Michael Wolff


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From the first cunning abstractions the pianist improvises on Wayne Shorter's classic "Pinocchio," it's clear that Michael Wolff is more than just another one-trick pony. As the leader of Arsenio Hall's musical posse, Wolff proved himself an adept bandleader and sidekick, performing in a variety of styles, particularly in the jacked up contemporary funk mode the audience came to expect.

However, as JUMPSTART! makes plain, Michael Wolff is a modern jazz player with authentic credentials in the post-'60s idiom. This virtuoso keyboardist plied on his trade with numerous leaders, most notably Cannonball Adderley, whose heady blend of soul, hard bop, funk and modality made him one of jazz's most respected improvisers before his untimely death. Wolff evokes his presence through the tippling tempo, jagged harmonies, funky grace notes and teetering melodic runs of "Cannonblues."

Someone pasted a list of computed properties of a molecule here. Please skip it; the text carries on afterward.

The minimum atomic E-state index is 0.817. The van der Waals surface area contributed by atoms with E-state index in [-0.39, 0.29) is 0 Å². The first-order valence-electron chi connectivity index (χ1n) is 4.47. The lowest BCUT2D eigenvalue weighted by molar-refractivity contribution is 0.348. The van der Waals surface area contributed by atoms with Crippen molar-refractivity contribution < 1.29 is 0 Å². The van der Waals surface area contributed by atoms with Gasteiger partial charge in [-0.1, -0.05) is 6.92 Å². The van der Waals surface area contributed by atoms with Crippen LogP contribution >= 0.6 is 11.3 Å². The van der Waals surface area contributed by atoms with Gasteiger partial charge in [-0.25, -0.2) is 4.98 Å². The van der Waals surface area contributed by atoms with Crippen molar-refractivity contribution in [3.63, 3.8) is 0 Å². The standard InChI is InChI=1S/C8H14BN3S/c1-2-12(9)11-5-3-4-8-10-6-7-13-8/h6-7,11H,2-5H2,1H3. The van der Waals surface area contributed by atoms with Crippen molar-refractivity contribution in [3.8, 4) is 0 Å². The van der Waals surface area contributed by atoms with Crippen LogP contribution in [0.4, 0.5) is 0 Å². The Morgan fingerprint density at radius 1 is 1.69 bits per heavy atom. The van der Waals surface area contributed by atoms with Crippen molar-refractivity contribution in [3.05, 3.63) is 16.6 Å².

Like many pianists enamored of the '60s, Wolff is clearly indebted to the free-form inventions of Herbie Hancock, but throughout JUMPSTART! Wolff betrays a knowledge of pre-bop piano--evoking the likes of Milt Buckner when employing a bouncing two-handed attack. On the jittery starts and stops of the title tune, Wolff's jagged snaking lines, sudden rhythmic rushes of consonant and dissonant variations, and his agitated layers of chords indicate a broad romanticism of "I Fall In Love Too Easily" and his own "Ballade Noir" are indicative of a graceful touch and elegant melodic conception.

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